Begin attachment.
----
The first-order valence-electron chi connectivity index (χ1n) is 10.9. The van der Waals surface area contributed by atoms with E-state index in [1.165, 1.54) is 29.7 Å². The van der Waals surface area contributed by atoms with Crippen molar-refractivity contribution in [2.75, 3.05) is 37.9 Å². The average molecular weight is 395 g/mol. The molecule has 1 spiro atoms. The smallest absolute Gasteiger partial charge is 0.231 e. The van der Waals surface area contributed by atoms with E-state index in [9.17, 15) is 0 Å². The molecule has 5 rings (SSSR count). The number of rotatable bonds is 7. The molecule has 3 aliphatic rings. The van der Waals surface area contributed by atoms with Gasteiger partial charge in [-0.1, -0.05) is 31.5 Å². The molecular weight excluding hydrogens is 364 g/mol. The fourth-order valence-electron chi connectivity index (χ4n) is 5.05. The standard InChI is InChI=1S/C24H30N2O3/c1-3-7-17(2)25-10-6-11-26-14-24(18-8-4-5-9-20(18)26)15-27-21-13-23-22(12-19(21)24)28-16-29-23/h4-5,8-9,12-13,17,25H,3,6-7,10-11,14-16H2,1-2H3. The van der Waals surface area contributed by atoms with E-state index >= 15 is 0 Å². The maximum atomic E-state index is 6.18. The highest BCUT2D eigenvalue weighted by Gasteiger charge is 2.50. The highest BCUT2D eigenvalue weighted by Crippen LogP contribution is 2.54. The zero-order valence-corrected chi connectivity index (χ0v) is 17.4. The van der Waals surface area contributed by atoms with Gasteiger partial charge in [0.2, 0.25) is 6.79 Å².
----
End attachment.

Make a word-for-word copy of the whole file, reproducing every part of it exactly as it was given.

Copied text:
The first-order valence-electron chi connectivity index (χ1n) is 10.9. The van der Waals surface area contributed by atoms with E-state index in [1.165, 1.54) is 29.7 Å². The van der Waals surface area contributed by atoms with Crippen molar-refractivity contribution in [2.75, 3.05) is 37.9 Å². The average molecular weight is 395 g/mol. The molecule has 1 spiro atoms. The smallest absolute Gasteiger partial charge is 0.231 e. The van der Waals surface area contributed by atoms with E-state index in [9.17, 15) is 0 Å². The molecule has 5 rings (SSSR count). The number of rotatable bonds is 7. The molecule has 3 aliphatic rings. The van der Waals surface area contributed by atoms with Gasteiger partial charge in [-0.1, -0.05) is 31.5 Å². The molecular weight excluding hydrogens is 364 g/mol. The fourth-order valence-electron chi connectivity index (χ4n) is 5.05. The standard InChI is InChI=1S/C24H30N2O3/c1-3-7-17(2)25-10-6-11-26-14-24(18-8-4-5-9-20(18)26)15-27-21-13-23-22(12-19(21)24)28-16-29-23/h4-5,8-9,12-13,17,25H,3,6-7,10-11,14-16H2,1-2H3. The van der Waals surface area contributed by atoms with E-state index >= 15 is 0 Å². The maximum atomic E-state index is 6.18. The highest BCUT2D eigenvalue weighted by Gasteiger charge is 2.50. The highest BCUT2D eigenvalue weighted by Crippen LogP contribution is 2.54. The zero-order valence-corrected chi connectivity index (χ0v) is 17.4. The van der Waals surface area contributed by atoms with Gasteiger partial charge in [0.2, 0.25) is 6.79 Å².